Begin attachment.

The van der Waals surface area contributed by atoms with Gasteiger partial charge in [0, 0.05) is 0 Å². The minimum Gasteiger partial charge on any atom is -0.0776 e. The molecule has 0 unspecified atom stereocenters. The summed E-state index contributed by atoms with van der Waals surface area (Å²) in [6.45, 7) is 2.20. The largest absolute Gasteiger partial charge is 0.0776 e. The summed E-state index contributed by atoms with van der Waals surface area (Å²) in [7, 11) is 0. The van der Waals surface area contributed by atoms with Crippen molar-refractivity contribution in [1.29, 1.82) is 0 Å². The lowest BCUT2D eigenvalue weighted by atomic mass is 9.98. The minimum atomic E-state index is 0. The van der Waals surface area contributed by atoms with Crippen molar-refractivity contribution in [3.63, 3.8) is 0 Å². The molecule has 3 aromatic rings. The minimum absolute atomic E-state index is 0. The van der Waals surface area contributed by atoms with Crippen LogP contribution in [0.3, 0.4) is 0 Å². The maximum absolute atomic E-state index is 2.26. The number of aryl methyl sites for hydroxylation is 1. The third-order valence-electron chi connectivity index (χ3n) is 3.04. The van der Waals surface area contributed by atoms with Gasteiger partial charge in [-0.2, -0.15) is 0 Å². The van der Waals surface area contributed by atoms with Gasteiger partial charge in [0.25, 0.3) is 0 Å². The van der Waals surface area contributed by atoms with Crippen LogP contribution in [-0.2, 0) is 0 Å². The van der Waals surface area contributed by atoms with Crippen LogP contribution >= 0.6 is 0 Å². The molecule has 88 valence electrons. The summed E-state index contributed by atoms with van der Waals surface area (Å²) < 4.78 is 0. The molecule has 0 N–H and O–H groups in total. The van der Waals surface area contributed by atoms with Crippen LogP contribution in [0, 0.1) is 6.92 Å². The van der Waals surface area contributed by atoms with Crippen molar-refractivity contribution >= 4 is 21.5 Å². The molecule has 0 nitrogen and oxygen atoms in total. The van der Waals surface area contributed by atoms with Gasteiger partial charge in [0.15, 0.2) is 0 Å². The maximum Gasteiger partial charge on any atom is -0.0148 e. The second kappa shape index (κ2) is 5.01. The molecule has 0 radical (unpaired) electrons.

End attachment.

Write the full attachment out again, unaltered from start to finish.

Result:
The van der Waals surface area contributed by atoms with Gasteiger partial charge in [0, 0.05) is 0 Å². The minimum Gasteiger partial charge on any atom is -0.0776 e. The molecule has 0 unspecified atom stereocenters. The summed E-state index contributed by atoms with van der Waals surface area (Å²) in [6.45, 7) is 2.20. The largest absolute Gasteiger partial charge is 0.0776 e. The summed E-state index contributed by atoms with van der Waals surface area (Å²) in [7, 11) is 0. The van der Waals surface area contributed by atoms with Crippen molar-refractivity contribution in [1.29, 1.82) is 0 Å². The lowest BCUT2D eigenvalue weighted by atomic mass is 9.98. The minimum atomic E-state index is 0. The van der Waals surface area contributed by atoms with Crippen molar-refractivity contribution in [3.63, 3.8) is 0 Å². The molecule has 3 aromatic rings. The minimum absolute atomic E-state index is 0. The van der Waals surface area contributed by atoms with Crippen LogP contribution in [0.3, 0.4) is 0 Å². The maximum absolute atomic E-state index is 2.26. The number of aryl methyl sites for hydroxylation is 1. The third-order valence-electron chi connectivity index (χ3n) is 3.04. The van der Waals surface area contributed by atoms with Gasteiger partial charge in [-0.2, -0.15) is 0 Å². The van der Waals surface area contributed by atoms with Gasteiger partial charge in [0.25, 0.3) is 0 Å². The van der Waals surface area contributed by atoms with Crippen LogP contribution in [-0.2, 0) is 0 Å². The van der Waals surface area contributed by atoms with Crippen LogP contribution >= 0.6 is 0 Å². The molecule has 88 valence electrons. The summed E-state index contributed by atoms with van der Waals surface area (Å²) < 4.78 is 0. The molecule has 0 N–H and O–H groups in total. The van der Waals surface area contributed by atoms with Crippen LogP contribution in [0, 0.1) is 6.92 Å². The van der Waals surface area contributed by atoms with Crippen molar-refractivity contribution >= 4 is 21.5 Å². The molecule has 0 nitrogen and oxygen atoms in total. The van der Waals surface area contributed by atoms with Gasteiger partial charge in [0.15, 0.2) is 0 Å². The maximum Gasteiger partial charge on any atom is -0.0148 e. The second kappa shape index (κ2) is 5.01. The molecule has 0 radical (unpaired) electrons.